5.2. Commercial assignment help services can include essay mills, services which offer a repository of answers to assessment questions, services which enable you to upload or share assessment questions and services which allow you to obtain tailored or automated answers to assessment questions.
5.3. If you use any of the following you may be considered to be engaged in contract cheating:
5.3.1. Using tailored services to write essays or other types of assignments,
5.3.2. Using commercial services which offer access to a bank of answers to assessment questions and submitting any part of these as your own work
5.3.3. Engaging others to conduct research on your behalf,
5.3.4. Posting assignment questions or assessment resources to commercial websites or other platforms,
5.3.5. Requesting answers or solutions to assessment questions from other individuals or services,
5.3.6. Using services that offer automated answers or solutions to assessment questions and submitting these as your own work,
5.3.7. Using translation tools to generate text and submitting this as your own work.
5.3.8. Engaging another party to write a submission for you, in part or in full, paid or unpaid.
5.3.9. The use of any software, application, tool, website or AI to create, generate, edit or amend any part of an assignment submission, in part or in full, paid or unpaid.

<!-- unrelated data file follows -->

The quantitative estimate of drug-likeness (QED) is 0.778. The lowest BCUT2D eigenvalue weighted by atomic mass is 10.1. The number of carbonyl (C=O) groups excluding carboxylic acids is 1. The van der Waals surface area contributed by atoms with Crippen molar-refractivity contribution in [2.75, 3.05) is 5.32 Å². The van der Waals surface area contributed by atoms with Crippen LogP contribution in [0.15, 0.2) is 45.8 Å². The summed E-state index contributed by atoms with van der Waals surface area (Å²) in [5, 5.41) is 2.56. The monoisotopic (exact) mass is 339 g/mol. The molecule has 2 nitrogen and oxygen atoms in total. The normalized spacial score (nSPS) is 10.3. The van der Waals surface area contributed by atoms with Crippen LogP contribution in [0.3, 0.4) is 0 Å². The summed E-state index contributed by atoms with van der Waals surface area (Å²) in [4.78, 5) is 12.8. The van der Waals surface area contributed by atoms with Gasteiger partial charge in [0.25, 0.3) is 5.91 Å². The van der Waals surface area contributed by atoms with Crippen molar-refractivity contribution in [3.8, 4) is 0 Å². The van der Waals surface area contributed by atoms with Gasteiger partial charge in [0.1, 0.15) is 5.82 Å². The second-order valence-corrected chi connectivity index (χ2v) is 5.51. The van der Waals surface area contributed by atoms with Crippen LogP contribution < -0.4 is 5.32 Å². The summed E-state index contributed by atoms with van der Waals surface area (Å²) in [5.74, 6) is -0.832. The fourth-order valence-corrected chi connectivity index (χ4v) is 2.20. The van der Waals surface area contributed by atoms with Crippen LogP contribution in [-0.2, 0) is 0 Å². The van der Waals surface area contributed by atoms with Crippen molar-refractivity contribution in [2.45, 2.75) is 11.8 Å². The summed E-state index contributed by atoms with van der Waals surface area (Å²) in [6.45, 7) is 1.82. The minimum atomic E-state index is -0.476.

5.4. Some services may use threats to report you to your institution for plagiarism to extort money. If this happens to you, you should always report this to Logistics Learning Alliance so the appropriate action can be taken. Logistics Learning Alliance will take this into account in any subsequent academic conduct investigation.
6. Misconduct in an Exam.
6.1. This is defined as any behaviour in which you seek to gain an advantage over other students by engaging in inappropriate conduct.
6.2. Misconduct in remote, online and/or invigilated exams includes any of offences listed in section 1 to 5 of this policy. You are not normally asked to cite references, but you should take care to write in your own words and not copy from other sources.